Let’s start with visiting leafy Perlstein Street in Bat Yam, south of Tel Aviv/Yaffo. In 2014, I discovered the street and “walked” it via Google Maps. It was a kick to be on a street bearing our name. Well, that of Jacob Perlstein (no relation), a developer. Life is good, right? But Elisha, our taxi driver, told us how hard life is in Israel. As in San Francisco, buying a home is out of reach for many people.

In high-energy Tel Aviv, we ate several breakfasts and a lunch (gigantic portions) at a café on Habima Square. It contains two theaters where large groups of new soldiers—men and women—see films and hear lectures there about Israeli history. Recruits—military service is mandatory except for the ultra-Orthodox, some of whom serve voluntarily—also visit museums like Yad Vashem, the Holocaust museum in Jerusalem, and archaeological sites. All to better understand what they’re defending. By the way, the Tel Aviv Museum of Art and Israel Museum in Jerusalem are standouts.

The young soldiers made me want to cry. They’re drafted after high school at about 18. (Torah sets military service—men only—at 20.) Why should young people—Israelis and Palestinians—continually face death? Chalk that up to the intransigence of Iran-backed Hamas and Lebanon’s Hezbollah. Former prime minister Golda Meir said it best when she castigated the Palestinians not for killing Israeli children but forcing Israelis to kill theirs.

I mention this because English-language newspapers reported Palestinians in Gaza being killed during Friday protests near Israel’s border fence. It’s terrible. But let’s not delude ourselves. Protests urged by Hamas don’t seek a Palestinian state alongside Israel. The goal remains getting “their” land back—the right to return to all of Israel. Which would annihilate the world’s lone Jewish State.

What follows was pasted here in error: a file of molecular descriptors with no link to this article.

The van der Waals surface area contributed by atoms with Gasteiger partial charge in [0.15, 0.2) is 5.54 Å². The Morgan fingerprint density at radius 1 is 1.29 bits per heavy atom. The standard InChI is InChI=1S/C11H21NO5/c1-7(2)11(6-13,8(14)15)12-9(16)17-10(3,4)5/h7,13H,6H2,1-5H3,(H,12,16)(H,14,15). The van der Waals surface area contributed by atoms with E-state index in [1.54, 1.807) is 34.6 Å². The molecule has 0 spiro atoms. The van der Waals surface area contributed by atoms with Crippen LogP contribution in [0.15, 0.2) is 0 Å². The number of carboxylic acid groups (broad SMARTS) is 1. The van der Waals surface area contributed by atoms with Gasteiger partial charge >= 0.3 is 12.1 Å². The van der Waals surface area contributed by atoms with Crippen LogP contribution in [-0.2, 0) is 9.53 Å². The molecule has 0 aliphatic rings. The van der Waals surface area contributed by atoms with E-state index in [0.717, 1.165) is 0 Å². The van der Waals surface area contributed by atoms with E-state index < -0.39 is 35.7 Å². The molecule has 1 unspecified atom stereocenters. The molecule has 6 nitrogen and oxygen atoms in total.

Note: Fifty-seven totally or heavily Muslim nations belong to the Organization of the Islamic Conference. Fifty-seven!

Do Gazans and West Bank Palestinians expect Israel’s 6.5 million Jews to desert the thriving nation they and their ancestors built over 70 years of statehood and in previous decades since the late 19th century? In 1947. the U.N. partitioned Palestine—an administrative area, not a nation. Israel accepted partition. A Palestinian state was available. The Arabs rejected it.

Easily overlooked: Many “Palestinians” migrated to what is now Israel from other nearby regions of the Ottoman Empire and following World War One, the British Mandate. Jewish economic development created jobs.

I’m no fan of the Israeli right’s desire for either a single state—which likely would disenfranchise Arab citizens—or Palestinian autonomy in part of the West Bank rather than independence. The former, would legitimate Palestinian cries of “Israeli apartheid.” Palestinians show no inclination to accept the latter. Meanwhile, Hamas continues to oppose Israel’s right to exist. Gaza’s suffering worsens.

Israel is a marvelous country built with pluck and brains. Still, beneath the glow of technology, medical breakthroughs, great restaurants and superb arts—in Tel Aviv, we attended a Batsheva company dance performance—an undercurrent of anxiety remains.

It’s easy to comment—and sometimes condemn—Israeli politics from the safety of North America. Also, no matter how well-intentioned—a bit dishonest.

Next week, I’ll offer thoughts on religion based on visiting the Western Wall and family re our Passover stay at Masada.